Afghanistan won their first ever game against Australia

Australia's unbeaten run was cut short by Rashid Khan & Co, handing Afghanistan their first ever win over the former T20 World Cup champions. 

It wasn't close to being a straightforward win, with several twists and turns throughout. Afghanistan put on a record opening stand but also suffered a collapse of 6-23. Afghanistan ran into a rampaging Glenn Maxwell once again, but let only two other batters get to double digits. 

Here are the areas where the game was won by Afghanistan, and lost by Australia:

Starc dropped, but why did Australia bowl first?

Mitchell Starc, Australia’s man for big occasions, was benched, leaving many surprised. Captain Mitchell Marsh assured it was a decision purely based on conditions, preferring to draft in Ashton Agar’s left-arm spin. Even more surprising was their decision to field first, on a surface that was likely to turn more as the game progressed. This was a fresh pitch, but the team opting to field first after winning the toss had lost all their games here. 

Did Australia read the pitch wrong? Rashid Khan said they would have opted to bat first too, stating that the pitch would get worse to bat on.

Also watch: Highlights – Afghanistan's first ever win over Australia

Afghanistan openers start slow, but stay long

Much like their first-round game against New Zealand, Afghanistan’s openers preferred to bide their time and settle in on a challenging pitch. Agar began with a maiden, and there were as many as 22 dots in the powerplay. By the tenth over, they had just 64 on the board but hadn’t lost any wickets, giving themselves the space to accelerate. Australia hadn’t ever waited this long for a wicket in a T20I. By the 14th over, they had thrust ahead to 104-0. It laid the platform for what turned out to be a match-winning total.

Cummins pulls things back, nearly takes four-in-four

Gurbaz’s dismissal in the 16th over for 60 in 49 set off a chain reaction: yet to touch 120, Afghanistan decided to push for a strong finish, but ended up undoing some of the early work with rash shot-selection. Adam Zampa’s two-wicket over was followedo by Pat Cummins’ second hat-trick in a row, as the attempts of the middle rder to clear everything to the leg side didn’t quite work out. Afghanistan lost six wickets for 23 runs, but still ended with the third-highest total batting first at Arnos Vale.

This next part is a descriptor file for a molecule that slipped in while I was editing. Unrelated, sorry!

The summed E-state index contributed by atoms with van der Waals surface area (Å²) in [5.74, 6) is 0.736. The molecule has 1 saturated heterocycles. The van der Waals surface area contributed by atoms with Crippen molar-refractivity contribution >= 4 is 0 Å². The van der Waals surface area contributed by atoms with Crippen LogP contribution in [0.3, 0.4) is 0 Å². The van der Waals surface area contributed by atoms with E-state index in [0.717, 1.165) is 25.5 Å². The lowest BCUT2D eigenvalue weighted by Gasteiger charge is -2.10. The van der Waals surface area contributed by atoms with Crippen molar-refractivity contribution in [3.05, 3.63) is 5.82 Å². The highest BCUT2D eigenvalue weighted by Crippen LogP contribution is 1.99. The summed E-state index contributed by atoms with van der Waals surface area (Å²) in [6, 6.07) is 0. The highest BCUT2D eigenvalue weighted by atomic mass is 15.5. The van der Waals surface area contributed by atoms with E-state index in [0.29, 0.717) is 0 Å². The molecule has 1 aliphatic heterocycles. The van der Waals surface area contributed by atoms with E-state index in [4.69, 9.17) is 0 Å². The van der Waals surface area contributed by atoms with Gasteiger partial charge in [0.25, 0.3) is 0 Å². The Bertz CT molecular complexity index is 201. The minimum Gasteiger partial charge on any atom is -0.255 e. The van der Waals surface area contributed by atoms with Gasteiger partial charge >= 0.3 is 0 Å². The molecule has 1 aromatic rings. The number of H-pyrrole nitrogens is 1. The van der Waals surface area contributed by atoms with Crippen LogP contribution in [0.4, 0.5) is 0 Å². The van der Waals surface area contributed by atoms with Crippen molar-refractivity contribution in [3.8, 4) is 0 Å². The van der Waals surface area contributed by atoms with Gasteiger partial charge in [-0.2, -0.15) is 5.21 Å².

Pitch turns Australia uneasy

Rashid’s understanding of the surface and use of his bowlers was crucial to Afghanistan’s victory. Naveen-ul-Haq struck gold in the first over itself, sending Travis Head back for a duck three balls in. Head’s failed wild swing was an early reminder that the surface wouldn’t be easy. Two overs later, a change of pace accounted for Marsh.

For the final powerplay over, Rashid brought in Mohammad Nabi’s off-spin: David Warner, silent and hardly on strike by then, had been dismissed seven times to this variety in the first six overs. An attempt by the left-hander to take him on backfired and Warner had to return, Australia’s top order had been knocked over at 33-3.


Naib’s perfect entry

With Noor Ahmad’s first over going for 11, and not a lot of runs to play with, Rashid decided to instead employ the cutters of the vastly experienced Gulbadin Naib. Brought in as the eighth option in the 11th over, Naib struck off his third ball with some extra lift. Two overs later, he snared Tim David with an angling, low delivery. Australia had lost half their side without Noor or Rashid taking a wicket, and the required run-rate spilling over eight.

Maxwell threatens a Mumbai encore

Despite all the drama around him, Maxwell remained unfazed: a helmetless six off Rashid brought back memories of that one-legged masterclass in November. He kept chipping away with one boundary per over, using his leg-side arc to keep the run rate in check. A ten-run 13th over took Maxwell to a 35-ball fifty, leaving them with 55 to get. With Pat Cummins and Ashton Agar still to come, it still looked doable. That it was Maxwell at the centre of it made the whole scenario look more and more possible. But once he fell – to Naib (who else) – the chance slipped away from Australia.

Afghanistan v Australia: The better catchers win

Noor did in St Vincent what Mujeeb Rahman couldn’t do in Mumbai: when Glenn Maxwell sliced one to short third man, Noor dived to take a sharp catch, arguably turning the game Afghanistan's way. There was the odd fielding mishap, and at least one bungled run-out chance, but Afghanistan were brilliant with their catching throughout. Karim Janat’s fantastic grab of Matthew Wade and Naib’s pluck of Agar were all key components of the late-order wrapping up early.

Australia, on the other hand, suffered from several fielding lapses: Agar had slip-ups in the outfield, Marcus Stoinis dropped one in his followthrough, Matthew Wade missed a difficult stumping chance, Head, along with Agar, dropped two more at the death. To top it, Cummins could have had four-in-four, had Warner not spilled one in the deep. It all came back to bite Australia.

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